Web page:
Threat actors will expand their abuse of legitimate services for hosting and distributing malicious email campaigns, malware and phishing kits. Similarly, the widespread abuse of other legitimate cloud-based hosting services for malware delivery will continue, capitalising on our conditioning to click through links for shared content and the inability for most organisations to blacklist services like Dropbox and Box.

Finally, we predict malvertising activity associated with the Keitaro traffic distribution system (TDS) will expand and continue in 2020 based on its traffic statistics and the difficulty in blacklisting IPs associated with this type of service.

Brute force attacks get smarter

As organisations continue to adopt cloud-based productivity and collaboration software, these platforms become increasingly attractive targets for threat actors.

While traditional brute force attacks on these and other cloud services will continue in 2020, we expect these attacks to become increasingly advanced.

Additionally, while adoption of multifactor authentication is helping to mitigate risks associated with cloud attacks, vendors and organisations alike are finding that robust implementation carries its own challenges, driving organisations to look at biometrics and other potential solutions to secure their infrastructure, whether owned or purchased as a service.

Supply chains expose vertical and horizontal partners

Supply chain vulnerabilities took centre stage with the breaches of major retailers in 2013 and 2014. While threat actors have continued to exploit the supply chain for everything from credit card theft to business email compromise (BEC), we expect this tactic to become even more sophisticated in 2020.

We also anticipate organisations will begin looking more closely at the wide range of suppliers with which they engage. Knowing who these suppliers are and requiring specific types of email security in vendor contracts will be critical to limiting threat actors’ ability to hop from one supplier to another until they compromise intended targets.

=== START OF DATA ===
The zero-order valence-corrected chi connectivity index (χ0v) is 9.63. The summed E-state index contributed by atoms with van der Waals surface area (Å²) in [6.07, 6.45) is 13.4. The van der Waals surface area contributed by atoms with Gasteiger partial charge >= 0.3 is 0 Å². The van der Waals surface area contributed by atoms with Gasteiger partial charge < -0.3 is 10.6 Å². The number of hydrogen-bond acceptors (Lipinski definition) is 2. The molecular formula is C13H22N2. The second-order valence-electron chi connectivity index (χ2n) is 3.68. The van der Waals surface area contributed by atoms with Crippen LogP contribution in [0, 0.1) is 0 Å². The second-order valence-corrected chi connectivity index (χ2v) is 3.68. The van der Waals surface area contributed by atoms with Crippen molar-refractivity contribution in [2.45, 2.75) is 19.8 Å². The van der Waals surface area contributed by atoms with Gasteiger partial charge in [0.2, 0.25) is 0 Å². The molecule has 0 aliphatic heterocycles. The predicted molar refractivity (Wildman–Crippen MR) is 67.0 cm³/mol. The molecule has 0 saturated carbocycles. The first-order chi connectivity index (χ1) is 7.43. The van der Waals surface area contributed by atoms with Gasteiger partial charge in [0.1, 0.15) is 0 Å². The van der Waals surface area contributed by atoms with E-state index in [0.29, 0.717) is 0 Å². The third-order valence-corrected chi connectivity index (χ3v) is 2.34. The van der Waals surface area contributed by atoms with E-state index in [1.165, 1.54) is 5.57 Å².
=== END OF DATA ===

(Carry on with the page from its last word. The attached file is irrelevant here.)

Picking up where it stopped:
Furthermore, this will also drive further adoption of DMARC as information security teams come together with procurement teams to demand standards-based approaches to vendor security.

Training takes centre stage

While automated systems can prevent many threats from reaching inboxes, users remain the final line of defence, especially as threat actors turn to voice and SMS phishing and multi-channel attacks.

As a result, training is a critical component of security but scarce resources demand that organisations be increasingly selective about the training they provide for their users. In order to effectively train employees on cybersecurity and ensure those trainings capture the main key-learnings, organisations must offer localised content into different languages taking into consideration the diverse cultural background of the workforce especially in countries such as the United Arab Emirates.

In 2020, we expect that training priorities will be driven by threat intelligence and the types of threats organisations are actually experiencing. Additionally, there will be a wider adoption of in-client email reporting mechanisms including automation to avoid overwhelming IT resources.

Finally, given the challenge in detecting the attacks with automated systems, we also expect that organisations will focus training on internal phishing and email account compromise.